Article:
Bad Monkeys by Matt Ruff

Hmm. I must say I liked Matt Ruff's earlier books better than this one, his latest. However, it was definitely interesting. I'm not sure I could describe it, though. Booklist gave it a starred review, if that means anything to you. You can read more about it (including reviews) at -- I have no more to say!

The Lies of Locke Lamora by Scott Lynch (Fantasy)

This guy definitely knows how to turn a phrase, and I was very impressed by his inventive use of curse words. But I have to say, the way in which he kept jumping back and forth from distant past to the present, and then back to the near past, made this book a little more difficult to read than I thought it needed to be. Lynch was, I'm sure, trying to be clever -- but I just wanted a good escapist yarn and I didn't want to have to work that hard to get it!

Wednesday, August 08, 2007

Territory by Emma Bull

What if magic worked in the Old West? An interesting and enjoyable read - Emma Bull is a good writer. I really liked the main female character - would have liked to see more of her. I'll be interested to see if Emma Bull writes any more books with these characters -- the way the book ended, it seems that more books could definitely be written.

Monday, August 06, 2007

An Isolated Incident by Susan R. Sloan

Wow! What a great book, and quite a serendipitous find. The book turned up on our dusty list (meaning no one has checked it out in 5 years) so we pulled it off the shelf to evaluate it. When I picked up the book I could feel grains of sand under the Mylar jacket, meaning someone had probably taken it to the beach, which is often an indication that a book is good (or, okay, at least exciting). So that led me to read the inside cover, and I thought "Hey, this does look good!" I had never heard of the author, but I decided to take the book home. I picked it up and started reading it and couldn't put it down. It gripped me to the end.
A 15-year old girl is murdered on a small island in Washington state. It turns out she is pregnant. Because the island is only accessible by ferry, the murderer was most likely also an islander. The citizens of the island are outraged. Who could have done such a terrible thing? In the zeal and rage of a community shattered by violence, you see some pretty nasty bigotry and racism emerge that have been kept well-hidden for years.
Sloan has a way with words. She did a really good job with this novel. I highly recommend it, and I'm looking forward to checking out her other books.

The Unfortunate Miss Fortunes by Jennifer Crusie, Eileen Dreyer and Anne Stuart

Ehh. I think I would have liked this book if I'd been in a different mood. It's a cute premise - three sisters with magical powers. And I like the authors. I just didn't care for the format - each short chapter told things from a different sister's viewpoint, and whenever I felt like I was just getting into a character, the chapter changed and boom! I had to get used to a different sister's perspective. Even though I didn't like the book much right now, it does have good writing, and there were some funny parts. I might try to pick it up again later and see if I'm in a more receptive mood for it.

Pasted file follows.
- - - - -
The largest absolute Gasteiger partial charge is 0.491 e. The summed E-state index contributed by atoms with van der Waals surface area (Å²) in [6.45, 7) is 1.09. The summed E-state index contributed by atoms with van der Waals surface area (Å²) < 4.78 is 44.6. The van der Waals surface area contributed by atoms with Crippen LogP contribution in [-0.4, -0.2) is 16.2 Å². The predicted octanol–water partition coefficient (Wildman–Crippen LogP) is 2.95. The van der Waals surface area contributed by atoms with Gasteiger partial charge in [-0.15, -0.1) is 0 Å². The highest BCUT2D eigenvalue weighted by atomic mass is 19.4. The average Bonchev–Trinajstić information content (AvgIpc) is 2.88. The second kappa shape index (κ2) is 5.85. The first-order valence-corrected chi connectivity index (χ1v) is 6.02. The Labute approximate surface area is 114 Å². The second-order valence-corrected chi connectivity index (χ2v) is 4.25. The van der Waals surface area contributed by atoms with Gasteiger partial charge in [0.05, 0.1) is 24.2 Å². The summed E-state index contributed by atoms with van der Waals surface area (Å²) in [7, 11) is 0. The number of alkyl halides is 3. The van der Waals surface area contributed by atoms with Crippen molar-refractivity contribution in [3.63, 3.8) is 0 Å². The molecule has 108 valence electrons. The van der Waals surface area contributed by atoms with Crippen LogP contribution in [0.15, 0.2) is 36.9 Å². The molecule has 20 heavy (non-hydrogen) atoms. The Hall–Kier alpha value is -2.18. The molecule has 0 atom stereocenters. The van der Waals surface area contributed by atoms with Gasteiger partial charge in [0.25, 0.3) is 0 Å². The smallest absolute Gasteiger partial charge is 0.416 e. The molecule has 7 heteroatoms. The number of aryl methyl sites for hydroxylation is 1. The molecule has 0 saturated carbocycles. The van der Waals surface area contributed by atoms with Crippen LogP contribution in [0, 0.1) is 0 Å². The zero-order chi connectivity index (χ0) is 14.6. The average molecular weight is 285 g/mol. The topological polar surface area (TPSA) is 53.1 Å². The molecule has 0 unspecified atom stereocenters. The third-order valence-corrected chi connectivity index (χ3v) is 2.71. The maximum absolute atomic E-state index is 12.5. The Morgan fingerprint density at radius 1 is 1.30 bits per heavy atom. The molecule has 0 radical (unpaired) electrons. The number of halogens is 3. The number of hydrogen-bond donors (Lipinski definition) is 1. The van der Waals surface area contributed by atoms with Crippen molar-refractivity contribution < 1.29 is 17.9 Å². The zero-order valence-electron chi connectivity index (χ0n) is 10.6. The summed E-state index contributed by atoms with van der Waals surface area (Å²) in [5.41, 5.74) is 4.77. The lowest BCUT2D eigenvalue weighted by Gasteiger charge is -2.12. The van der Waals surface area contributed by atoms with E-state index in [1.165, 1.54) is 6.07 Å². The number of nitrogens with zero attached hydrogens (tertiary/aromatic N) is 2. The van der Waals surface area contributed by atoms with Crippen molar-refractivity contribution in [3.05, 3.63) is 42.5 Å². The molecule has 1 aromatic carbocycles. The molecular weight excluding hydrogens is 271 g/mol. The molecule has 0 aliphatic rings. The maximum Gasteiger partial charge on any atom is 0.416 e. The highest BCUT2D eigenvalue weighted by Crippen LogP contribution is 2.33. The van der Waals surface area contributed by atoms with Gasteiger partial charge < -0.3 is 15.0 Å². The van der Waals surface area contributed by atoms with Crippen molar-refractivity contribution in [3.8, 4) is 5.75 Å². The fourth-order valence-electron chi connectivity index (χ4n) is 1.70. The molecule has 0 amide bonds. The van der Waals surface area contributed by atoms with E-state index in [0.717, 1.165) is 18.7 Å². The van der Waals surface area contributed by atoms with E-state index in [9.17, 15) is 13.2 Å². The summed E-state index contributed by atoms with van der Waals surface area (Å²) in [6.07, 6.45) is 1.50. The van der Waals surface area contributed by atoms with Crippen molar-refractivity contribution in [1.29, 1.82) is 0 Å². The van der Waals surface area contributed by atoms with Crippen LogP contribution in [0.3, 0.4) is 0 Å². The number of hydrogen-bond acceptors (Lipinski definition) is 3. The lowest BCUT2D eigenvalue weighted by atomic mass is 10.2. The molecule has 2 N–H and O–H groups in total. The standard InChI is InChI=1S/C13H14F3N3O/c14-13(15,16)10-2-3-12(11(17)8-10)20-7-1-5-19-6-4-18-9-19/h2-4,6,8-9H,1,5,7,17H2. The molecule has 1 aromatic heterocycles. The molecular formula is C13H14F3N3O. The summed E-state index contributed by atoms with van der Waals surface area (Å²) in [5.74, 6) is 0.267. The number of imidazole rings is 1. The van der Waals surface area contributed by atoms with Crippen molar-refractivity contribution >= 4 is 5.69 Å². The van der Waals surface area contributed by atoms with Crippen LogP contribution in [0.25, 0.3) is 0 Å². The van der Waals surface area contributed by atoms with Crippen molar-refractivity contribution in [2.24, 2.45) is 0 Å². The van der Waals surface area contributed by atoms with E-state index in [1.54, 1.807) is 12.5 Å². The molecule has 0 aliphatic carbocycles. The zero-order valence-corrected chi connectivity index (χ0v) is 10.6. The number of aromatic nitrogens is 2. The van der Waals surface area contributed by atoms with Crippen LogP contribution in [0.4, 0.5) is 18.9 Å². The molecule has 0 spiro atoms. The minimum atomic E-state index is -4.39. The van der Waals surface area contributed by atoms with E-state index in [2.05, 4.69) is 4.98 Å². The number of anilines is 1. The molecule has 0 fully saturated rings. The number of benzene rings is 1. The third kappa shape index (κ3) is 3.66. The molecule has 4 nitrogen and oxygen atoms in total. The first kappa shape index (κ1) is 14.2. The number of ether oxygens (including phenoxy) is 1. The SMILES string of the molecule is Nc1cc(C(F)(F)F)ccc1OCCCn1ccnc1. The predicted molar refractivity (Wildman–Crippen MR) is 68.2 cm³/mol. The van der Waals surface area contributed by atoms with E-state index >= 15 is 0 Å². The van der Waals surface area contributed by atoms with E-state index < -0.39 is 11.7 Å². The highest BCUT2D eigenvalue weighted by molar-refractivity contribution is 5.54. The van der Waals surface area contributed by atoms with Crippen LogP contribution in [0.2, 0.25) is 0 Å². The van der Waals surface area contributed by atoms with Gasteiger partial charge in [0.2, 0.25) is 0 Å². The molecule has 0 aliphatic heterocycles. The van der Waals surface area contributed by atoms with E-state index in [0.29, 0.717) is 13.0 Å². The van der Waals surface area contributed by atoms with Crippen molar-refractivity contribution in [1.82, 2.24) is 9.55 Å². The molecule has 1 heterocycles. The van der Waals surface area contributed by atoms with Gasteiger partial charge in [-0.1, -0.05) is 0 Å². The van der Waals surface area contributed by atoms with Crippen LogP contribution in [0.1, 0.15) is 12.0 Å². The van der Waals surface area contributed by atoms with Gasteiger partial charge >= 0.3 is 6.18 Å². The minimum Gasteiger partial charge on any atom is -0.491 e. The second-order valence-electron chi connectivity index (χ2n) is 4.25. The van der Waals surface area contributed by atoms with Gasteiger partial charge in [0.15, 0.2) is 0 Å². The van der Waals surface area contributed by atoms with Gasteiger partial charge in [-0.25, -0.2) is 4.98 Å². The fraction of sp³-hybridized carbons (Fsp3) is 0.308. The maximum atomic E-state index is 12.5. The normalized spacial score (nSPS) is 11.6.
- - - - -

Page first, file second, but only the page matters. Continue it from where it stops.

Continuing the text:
The Water's Lovely by Ruth Rendell

I really really enjoyed this psychological thriller... until the end, which I didn't care for too much. But the hours of reading pleasure that I got from it until that point make it well worth the read. I literally couldn't put it down. I resented every moment I was forced to spend away from the book. The suspense and the sense that you never quite knew what was going to come next were terrific. I am looking forward to reading more Ruth Rendells (or maybe some of her Barbara Vine books).

Thursday, August 02, 2007

Fancy stuff

You might wonder why I don't ever include pictures of the book covers in my reviews. Well, I'll tell you -- it's because I'd rather spend my time reading, not fussing around with Blogger and adding graphics! So, if you want great graphics and pretty reviews, you'll have to go elsewhere. Sorry.

The Secret Servant by Daniel Silva

I have enjoyed other Silva novels more, but this one definitely kept my interest. He certainly knows how to write a thriller.

Wednesday, August 01, 2007

The Last Colony by John Scalzi

Very enjoyable-- the best military SF that I have read in quite some time. Thanks to Nichole for recommending this author to me!

Sister Mine by Tawni O'Dell

Not bad, not bad... but I don't think it could figure out whether it wanted to be a mystery, a romance, or "serious" fiction. I kind of got whiplash.

Self Storage by Gayle Brandeis

Very readable. A good choice for a post-Harry-Potter readathon.